Coronavirus – the Propaganda Tool.
Coronavirus is now sweeping the world, affecting the rich and poor alike. Borders are closed, lockdowns are imposed, and the death toll continues to inexorably rise.
A country I study and write about a lot – Iran – is struggling horribly to contain the pandemic. No one is entirely sure what the accurate infection picture looks like, although the latest government figures put the number of confirmed cases at 18,407. Of those, 1,284 are said to have perished, with the mortality rate now reaching a dizzying pace at one fatality every 10 minutes.
But this is just the picture being painted by the regime, which has been downplaying the scale of the crisis since the first infections hit in February. The actual total is likely to be much higher.
A grim confirmation that Tehran was understating the numbers came a few weeks ago in the form of satellite photos of newly dug mass graves, and videos on social media showing black body bags piling up in mortuaries.
The government has closed schools and universities and banned gatherings but it has so far failed to imposed lockdowns, despite the extent of the spread.
To make matter worse, the Islamic Revolutionary Guard Corps has decided that the corona crisis provides the perfect opportunity to revive its ideology and appeal. To that end, they are carrying out a systematic propaganda campaign to portray this as an ideological war, to which only they have the solutions. They have even gone so far as to peddle conspiracy theories that the virus was orchestrated by Iran’s traditional foes – the United States and Israel – as a means of undermining their integrity.
This brazen attempt at masking the regime’s incompetence reveals a sad reality – that Tehran would far rather shore up its power and ideology than prioritize the health and wellbeing of its people.
But it’s not only Iran which appears to be massaging the figures. The number of cases in Russia also appears to be far lower than would be expected of a country with close links to China and Iran. In fact, as of Thursday 19 March, the number of infections stood at a mere 147 – less than the micro-state of Luxembourg.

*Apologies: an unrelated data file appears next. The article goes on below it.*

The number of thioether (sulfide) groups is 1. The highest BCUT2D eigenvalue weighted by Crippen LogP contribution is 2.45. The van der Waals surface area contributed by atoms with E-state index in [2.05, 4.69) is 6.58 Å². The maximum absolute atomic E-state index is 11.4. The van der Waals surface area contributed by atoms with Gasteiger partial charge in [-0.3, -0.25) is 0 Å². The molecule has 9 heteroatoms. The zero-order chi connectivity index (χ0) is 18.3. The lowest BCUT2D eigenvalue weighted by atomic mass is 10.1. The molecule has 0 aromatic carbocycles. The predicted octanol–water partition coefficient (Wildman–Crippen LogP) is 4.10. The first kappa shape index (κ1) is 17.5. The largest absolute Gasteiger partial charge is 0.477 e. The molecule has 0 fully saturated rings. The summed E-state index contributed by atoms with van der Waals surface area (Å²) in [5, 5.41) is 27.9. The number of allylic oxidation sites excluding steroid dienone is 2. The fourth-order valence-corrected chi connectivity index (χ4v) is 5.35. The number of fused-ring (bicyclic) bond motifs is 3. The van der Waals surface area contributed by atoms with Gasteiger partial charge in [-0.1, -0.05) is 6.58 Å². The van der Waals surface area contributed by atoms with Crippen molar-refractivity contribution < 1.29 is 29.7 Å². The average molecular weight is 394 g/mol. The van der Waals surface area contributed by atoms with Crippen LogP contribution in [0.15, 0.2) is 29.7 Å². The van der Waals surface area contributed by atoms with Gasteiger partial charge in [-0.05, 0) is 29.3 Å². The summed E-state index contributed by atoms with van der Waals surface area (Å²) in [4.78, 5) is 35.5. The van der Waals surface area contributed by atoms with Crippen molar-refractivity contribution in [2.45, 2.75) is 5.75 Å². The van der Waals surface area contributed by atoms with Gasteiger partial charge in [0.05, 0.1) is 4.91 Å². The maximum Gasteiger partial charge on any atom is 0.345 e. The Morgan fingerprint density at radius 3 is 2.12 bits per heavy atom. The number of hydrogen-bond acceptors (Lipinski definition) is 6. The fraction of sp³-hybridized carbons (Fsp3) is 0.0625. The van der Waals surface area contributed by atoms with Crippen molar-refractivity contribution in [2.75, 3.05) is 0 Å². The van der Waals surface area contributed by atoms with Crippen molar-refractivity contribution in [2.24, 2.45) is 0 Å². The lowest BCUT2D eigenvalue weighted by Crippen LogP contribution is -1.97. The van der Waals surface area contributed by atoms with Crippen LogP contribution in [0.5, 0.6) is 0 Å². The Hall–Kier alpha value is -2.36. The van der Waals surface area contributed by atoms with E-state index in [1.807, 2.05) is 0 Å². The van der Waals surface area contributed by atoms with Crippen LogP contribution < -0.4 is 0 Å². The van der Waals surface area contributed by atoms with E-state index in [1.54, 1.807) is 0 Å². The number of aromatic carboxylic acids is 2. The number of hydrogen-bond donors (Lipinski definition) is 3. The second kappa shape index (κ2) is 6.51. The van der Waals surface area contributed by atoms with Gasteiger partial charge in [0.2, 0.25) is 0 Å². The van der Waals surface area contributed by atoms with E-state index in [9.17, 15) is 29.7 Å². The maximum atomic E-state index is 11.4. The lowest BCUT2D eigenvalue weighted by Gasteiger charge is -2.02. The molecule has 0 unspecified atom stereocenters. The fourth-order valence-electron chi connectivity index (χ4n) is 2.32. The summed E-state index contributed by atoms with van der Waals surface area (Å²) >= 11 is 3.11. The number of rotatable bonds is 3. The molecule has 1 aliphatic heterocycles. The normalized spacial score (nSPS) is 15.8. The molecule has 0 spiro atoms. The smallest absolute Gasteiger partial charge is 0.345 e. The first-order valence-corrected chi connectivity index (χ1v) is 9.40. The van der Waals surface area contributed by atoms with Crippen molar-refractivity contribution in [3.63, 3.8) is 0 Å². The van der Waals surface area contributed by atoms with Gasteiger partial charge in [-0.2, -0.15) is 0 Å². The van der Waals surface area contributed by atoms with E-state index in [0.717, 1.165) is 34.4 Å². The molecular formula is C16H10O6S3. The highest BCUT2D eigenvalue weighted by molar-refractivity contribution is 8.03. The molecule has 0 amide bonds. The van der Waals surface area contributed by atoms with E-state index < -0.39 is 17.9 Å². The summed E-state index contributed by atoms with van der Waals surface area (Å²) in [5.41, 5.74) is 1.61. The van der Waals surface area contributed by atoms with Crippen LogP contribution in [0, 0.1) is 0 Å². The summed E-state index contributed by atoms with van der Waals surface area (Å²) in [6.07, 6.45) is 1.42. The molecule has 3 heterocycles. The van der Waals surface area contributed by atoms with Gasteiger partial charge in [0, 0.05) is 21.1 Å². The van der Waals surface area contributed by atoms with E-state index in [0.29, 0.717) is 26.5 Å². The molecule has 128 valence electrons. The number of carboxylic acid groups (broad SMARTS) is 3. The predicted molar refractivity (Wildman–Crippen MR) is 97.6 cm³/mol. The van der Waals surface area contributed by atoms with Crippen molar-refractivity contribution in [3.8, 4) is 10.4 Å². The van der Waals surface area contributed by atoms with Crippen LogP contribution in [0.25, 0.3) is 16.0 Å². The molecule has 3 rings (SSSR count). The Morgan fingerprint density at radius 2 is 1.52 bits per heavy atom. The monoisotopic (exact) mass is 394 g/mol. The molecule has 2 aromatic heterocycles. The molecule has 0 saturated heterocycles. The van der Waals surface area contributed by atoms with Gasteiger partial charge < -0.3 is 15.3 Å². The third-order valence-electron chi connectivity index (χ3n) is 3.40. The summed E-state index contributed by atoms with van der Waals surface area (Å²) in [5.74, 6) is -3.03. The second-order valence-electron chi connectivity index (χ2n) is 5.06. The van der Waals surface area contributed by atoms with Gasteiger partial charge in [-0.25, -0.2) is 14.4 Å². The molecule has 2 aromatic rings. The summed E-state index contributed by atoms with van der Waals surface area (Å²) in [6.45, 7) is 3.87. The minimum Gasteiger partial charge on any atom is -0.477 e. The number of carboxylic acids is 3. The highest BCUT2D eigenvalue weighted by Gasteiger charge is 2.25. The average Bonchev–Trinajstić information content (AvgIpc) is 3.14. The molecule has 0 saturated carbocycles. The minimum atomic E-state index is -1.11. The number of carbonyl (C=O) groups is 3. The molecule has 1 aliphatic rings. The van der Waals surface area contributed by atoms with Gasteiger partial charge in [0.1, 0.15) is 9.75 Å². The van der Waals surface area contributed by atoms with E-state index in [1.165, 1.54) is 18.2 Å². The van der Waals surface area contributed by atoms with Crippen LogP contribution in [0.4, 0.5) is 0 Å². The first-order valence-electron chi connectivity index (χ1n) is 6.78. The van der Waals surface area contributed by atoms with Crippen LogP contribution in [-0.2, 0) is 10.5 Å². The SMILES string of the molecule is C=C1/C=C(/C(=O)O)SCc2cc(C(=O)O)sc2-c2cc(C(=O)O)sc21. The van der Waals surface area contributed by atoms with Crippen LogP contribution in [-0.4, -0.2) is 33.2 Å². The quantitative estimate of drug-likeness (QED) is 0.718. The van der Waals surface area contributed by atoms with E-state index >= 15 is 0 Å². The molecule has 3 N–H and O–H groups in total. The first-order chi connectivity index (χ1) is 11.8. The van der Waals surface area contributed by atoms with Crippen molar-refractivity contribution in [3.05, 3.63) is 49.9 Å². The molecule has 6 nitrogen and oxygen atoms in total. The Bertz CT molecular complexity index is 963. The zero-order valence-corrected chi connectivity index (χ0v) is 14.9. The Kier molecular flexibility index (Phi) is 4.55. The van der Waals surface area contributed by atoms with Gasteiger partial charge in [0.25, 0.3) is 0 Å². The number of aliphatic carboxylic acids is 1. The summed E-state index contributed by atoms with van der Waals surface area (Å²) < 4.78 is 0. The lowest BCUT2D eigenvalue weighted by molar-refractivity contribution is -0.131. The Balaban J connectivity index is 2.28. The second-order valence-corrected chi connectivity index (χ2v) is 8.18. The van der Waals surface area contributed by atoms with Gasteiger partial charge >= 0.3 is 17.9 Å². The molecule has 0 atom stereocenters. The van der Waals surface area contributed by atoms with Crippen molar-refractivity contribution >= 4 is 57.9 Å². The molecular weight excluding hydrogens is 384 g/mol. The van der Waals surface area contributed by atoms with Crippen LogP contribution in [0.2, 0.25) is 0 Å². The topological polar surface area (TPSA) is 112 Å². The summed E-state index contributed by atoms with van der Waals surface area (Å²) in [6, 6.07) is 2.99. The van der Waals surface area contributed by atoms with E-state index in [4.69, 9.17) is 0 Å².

Here too, political considerations play a central role. Putin has an interest in portraying the outbreak as being under control at least until April when a vote to approve constitutional changes will effectively make him leader for life. In the meantime, he can point to Europe and deride its governments for mismanaging the crisis.
Ultimately, Putin may live to regret his decision not to act swiftly and decisively. For even advanced democracies where decisive measures are being taken, are visibly struggling to contain the pandemic.
Across the world, events are forcing a massive re-prioritization in both global affairs and across markets. And now the economic impacts will stampede through our national economies – coming down especially hard on the casual workforce, including freelancers like me.
Unless you’re on the coronavirus beat it will be hard to make ends meet and a lot of existing work will go down the drain. For example, I’ve invested a lot of effort in the peculiar case of the very controversial Farhad Azima and the Emirate of Ras-al-Khaimah, because I think it highlights a grey zone in our global world that doesn’t often see the light.
But for now, none of that matters. It is all hands on deck to come to grips with this insidious virus and its wide-ranging impacts on the world.
And as we seek to gain a better understanding of this collective threat, we must also call out those who are hampering international attempts at harmonious collaboration.
The decision by a handful of authoritarian states to massage figures and misrepresent the reality on the ground could have dire consequences for us all, as we battle to contain the spread of coronavirus.
When the dust settles and this virulent pandemic is finally contained, it will be incumbent on the world to deal with countries like Iran and Russia to ensure that public health information is shared widely and transparently.
The world cannot afford a repeat of COVID-19.